The U.S. Policy Concerning Death Penalty and the U.S. Attorney General. Part II

Death penalty opponents argue that the death penalty is not only a cruel punishment, but is also ineffective and unfair.

Since the dearth penalty was made legal by the Supreme Court in 1976, on approval of the U.S. Attorney General, murder rates across the country have risen dramatically. The fact that murder rates have gone up, not down, shows that capital punishment is not a deterrent and doesn’t help to prevent violent crimes. Moreover, the number of capital crimes in the countries with ban for death penalty has cut down.

Furthermore, estimates show that it is far more expensive to execute a criminal ($2,000,000 on average) than it is to imprison someone for life ($20,000 per year). So, the idea about a deterrent influence of the death penalty on crime is a myth.

Discussing the idea of “fair punishment”, the opponents of the death penalty say that judges and the juries are human and can make mistakes. A perfect example of this is found in the case of Kirk Bloodsworth, who was accused and convicted of raping and murdering a 9-year-old girl in 1985. He had an alibi, but the jury didn’t believe him. Bloodsworth was ordered to die by lethal injection. The attorney of Bloodsworth gained making tests that showed that the convicted was not the killer. He was freed after 9 years of death row. Without persistence of his attorney Bloodsworth would have been put to death being innocent. 

We also may observe factor of racial discrimination. The death penalty is obviously applied more often to black people than to white. The black people are usually sentenced to death for killing a white man, while the white criminals rarely sit on death row for capital crimes. This racial discrimination has led the American Bar Association (the ABA) to demand a temporary end to capital punishment.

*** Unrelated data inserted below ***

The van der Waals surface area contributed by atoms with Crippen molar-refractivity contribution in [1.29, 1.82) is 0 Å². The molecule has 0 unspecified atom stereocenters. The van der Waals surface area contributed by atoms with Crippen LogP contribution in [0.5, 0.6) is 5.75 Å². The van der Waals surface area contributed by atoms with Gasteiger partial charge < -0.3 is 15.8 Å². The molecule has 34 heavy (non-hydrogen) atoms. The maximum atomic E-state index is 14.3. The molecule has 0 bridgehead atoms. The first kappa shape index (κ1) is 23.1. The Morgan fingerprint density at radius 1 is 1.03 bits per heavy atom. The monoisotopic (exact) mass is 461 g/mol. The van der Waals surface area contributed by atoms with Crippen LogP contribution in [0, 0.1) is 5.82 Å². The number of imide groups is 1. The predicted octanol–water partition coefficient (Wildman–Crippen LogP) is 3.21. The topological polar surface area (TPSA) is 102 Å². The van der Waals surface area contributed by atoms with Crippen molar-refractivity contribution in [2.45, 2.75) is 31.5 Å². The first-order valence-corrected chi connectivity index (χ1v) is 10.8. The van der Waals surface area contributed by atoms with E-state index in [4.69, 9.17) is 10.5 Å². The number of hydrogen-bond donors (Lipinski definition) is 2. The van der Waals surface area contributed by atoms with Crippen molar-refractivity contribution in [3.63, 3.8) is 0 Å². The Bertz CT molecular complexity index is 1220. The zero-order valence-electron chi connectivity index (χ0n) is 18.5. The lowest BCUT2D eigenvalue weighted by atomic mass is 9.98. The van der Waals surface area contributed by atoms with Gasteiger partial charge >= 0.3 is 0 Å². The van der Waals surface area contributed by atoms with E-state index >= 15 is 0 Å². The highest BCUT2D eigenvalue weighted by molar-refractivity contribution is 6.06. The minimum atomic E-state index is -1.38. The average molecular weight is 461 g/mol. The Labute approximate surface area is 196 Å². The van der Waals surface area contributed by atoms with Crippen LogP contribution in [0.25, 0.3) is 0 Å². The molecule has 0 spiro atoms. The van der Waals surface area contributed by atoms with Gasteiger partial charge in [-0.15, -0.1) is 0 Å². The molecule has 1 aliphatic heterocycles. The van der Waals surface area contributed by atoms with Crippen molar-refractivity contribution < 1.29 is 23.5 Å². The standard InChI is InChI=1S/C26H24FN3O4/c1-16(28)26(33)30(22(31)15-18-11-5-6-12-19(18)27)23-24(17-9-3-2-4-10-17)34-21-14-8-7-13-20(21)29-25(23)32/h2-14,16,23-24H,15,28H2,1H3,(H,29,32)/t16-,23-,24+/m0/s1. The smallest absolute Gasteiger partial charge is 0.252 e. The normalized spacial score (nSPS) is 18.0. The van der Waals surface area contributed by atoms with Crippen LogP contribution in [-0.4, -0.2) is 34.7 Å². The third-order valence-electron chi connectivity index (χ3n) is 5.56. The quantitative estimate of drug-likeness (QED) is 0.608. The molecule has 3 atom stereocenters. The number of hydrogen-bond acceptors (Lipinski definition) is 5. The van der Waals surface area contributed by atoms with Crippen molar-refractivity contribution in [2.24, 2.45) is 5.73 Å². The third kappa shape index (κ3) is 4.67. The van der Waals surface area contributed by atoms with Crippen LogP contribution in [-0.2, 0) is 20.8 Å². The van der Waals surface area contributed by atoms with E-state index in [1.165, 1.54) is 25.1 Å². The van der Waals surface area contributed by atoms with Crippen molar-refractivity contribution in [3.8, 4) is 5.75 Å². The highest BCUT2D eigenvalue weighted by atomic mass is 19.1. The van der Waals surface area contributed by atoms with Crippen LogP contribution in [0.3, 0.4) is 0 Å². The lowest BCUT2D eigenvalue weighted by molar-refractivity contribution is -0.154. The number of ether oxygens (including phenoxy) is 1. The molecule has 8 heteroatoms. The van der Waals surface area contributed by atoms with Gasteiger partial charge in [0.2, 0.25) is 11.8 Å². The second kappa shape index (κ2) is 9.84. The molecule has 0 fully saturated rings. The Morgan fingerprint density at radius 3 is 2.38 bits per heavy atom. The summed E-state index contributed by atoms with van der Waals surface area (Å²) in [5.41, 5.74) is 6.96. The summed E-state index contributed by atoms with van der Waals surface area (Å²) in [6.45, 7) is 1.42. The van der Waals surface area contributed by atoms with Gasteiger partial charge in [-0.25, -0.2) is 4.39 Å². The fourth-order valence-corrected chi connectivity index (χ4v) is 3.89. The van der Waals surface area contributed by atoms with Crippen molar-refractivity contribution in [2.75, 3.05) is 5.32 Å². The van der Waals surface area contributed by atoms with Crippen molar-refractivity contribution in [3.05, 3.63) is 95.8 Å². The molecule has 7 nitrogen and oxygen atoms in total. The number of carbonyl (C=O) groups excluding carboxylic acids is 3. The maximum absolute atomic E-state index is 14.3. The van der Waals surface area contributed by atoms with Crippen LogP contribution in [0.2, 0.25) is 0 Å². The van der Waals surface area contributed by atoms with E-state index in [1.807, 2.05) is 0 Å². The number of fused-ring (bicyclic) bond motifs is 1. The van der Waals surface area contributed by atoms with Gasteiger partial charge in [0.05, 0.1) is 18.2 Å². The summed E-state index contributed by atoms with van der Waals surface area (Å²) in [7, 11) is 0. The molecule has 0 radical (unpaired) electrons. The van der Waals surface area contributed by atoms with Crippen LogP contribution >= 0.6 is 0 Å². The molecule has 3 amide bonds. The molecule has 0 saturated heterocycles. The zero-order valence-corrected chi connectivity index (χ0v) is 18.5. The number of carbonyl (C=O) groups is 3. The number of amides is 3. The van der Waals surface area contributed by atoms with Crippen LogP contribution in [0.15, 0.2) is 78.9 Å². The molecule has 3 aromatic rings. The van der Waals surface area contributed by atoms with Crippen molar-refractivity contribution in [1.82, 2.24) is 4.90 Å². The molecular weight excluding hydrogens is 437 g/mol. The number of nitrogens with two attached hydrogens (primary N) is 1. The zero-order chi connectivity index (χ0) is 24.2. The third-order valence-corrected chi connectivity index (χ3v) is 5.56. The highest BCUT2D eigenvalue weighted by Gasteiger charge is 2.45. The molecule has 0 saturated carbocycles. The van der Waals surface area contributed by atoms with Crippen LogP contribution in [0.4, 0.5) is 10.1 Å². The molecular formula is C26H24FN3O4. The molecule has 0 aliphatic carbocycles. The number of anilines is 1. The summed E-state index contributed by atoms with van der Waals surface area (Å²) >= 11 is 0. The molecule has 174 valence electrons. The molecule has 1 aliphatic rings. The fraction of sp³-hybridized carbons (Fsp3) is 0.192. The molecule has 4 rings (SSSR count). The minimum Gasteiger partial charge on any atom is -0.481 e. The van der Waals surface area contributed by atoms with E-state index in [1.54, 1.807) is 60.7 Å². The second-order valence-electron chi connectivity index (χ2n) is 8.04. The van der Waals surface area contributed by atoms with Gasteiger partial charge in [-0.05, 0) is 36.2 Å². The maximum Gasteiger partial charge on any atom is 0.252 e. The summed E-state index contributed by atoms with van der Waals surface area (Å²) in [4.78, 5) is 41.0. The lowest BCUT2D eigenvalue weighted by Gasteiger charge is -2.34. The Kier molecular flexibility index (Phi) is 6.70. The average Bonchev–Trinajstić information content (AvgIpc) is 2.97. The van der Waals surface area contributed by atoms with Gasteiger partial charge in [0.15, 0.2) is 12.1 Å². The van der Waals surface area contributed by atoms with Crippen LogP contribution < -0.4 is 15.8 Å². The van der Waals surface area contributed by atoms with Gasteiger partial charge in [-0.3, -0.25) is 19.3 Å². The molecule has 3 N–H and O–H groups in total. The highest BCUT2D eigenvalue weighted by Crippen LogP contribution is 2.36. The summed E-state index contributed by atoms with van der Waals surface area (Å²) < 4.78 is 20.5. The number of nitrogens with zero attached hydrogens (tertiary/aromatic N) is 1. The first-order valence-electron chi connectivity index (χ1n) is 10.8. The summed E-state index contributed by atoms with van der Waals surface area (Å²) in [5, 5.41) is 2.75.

Death penalty opponents also say that killing is a killing, and capital punishment is simply state-sanctioned murder. By approving of the death penalty both the judge and executioner become murders themselves.

Recent surveys have shown that there is wide-spread support for the death penalty. Politicians have been working to increase the number of death row prisoners who are executed, and to shorten the appeal process to a maximum of two years.

However, despite general support, when it comes to looking into the eyes of an individual and saying that he or she deserves to die, many people are hesitant. Juries have difficulty sentencing a convicted murderer to death. Believing in an abstract idea is one thing; using it to kill the man sitting in front of you is another. If more people think over these facts, the figures of statistics would change drastically. But still everyone has the right to have his or her own opinion on this problem.